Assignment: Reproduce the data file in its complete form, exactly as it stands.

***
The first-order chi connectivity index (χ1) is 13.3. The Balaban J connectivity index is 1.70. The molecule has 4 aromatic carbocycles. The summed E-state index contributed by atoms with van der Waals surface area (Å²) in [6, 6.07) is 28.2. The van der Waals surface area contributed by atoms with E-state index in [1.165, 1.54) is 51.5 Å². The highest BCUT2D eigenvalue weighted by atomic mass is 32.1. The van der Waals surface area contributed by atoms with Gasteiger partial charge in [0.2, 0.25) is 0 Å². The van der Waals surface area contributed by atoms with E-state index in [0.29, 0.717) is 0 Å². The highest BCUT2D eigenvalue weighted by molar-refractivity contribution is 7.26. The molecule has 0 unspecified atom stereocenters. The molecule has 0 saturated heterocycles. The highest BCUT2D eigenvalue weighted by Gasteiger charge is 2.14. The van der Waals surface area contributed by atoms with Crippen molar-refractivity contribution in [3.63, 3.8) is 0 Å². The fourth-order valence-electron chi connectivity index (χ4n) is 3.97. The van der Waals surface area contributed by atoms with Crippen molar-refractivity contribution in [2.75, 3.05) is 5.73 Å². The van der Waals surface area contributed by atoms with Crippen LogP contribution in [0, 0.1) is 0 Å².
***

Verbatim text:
The first-order chi connectivity index (χ1) is 13.3. The Balaban J connectivity index is 1.70. The molecule has 4 aromatic carbocycles. The summed E-state index contributed by atoms with van der Waals surface area (Å²) in [6, 6.07) is 28.2. The van der Waals surface area contributed by atoms with E-state index in [1.165, 1.54) is 51.5 Å². The highest BCUT2D eigenvalue weighted by atomic mass is 32.1. The van der Waals surface area contributed by atoms with Gasteiger partial charge in [0.2, 0.25) is 0 Å². The van der Waals surface area contributed by atoms with E-state index in [0.29, 0.717) is 0 Å². The highest BCUT2D eigenvalue weighted by molar-refractivity contribution is 7.26. The molecule has 0 unspecified atom stereocenters. The molecule has 0 saturated heterocycles. The highest BCUT2D eigenvalue weighted by Gasteiger charge is 2.14. The van der Waals surface area contributed by atoms with Crippen molar-refractivity contribution in [3.63, 3.8) is 0 Å². The fourth-order valence-electron chi connectivity index (χ4n) is 3.97. The van der Waals surface area contributed by atoms with Crippen molar-refractivity contribution in [2.75, 3.05) is 5.73 Å². The van der Waals surface area contributed by atoms with Crippen LogP contribution in [0, 0.1) is 0 Å².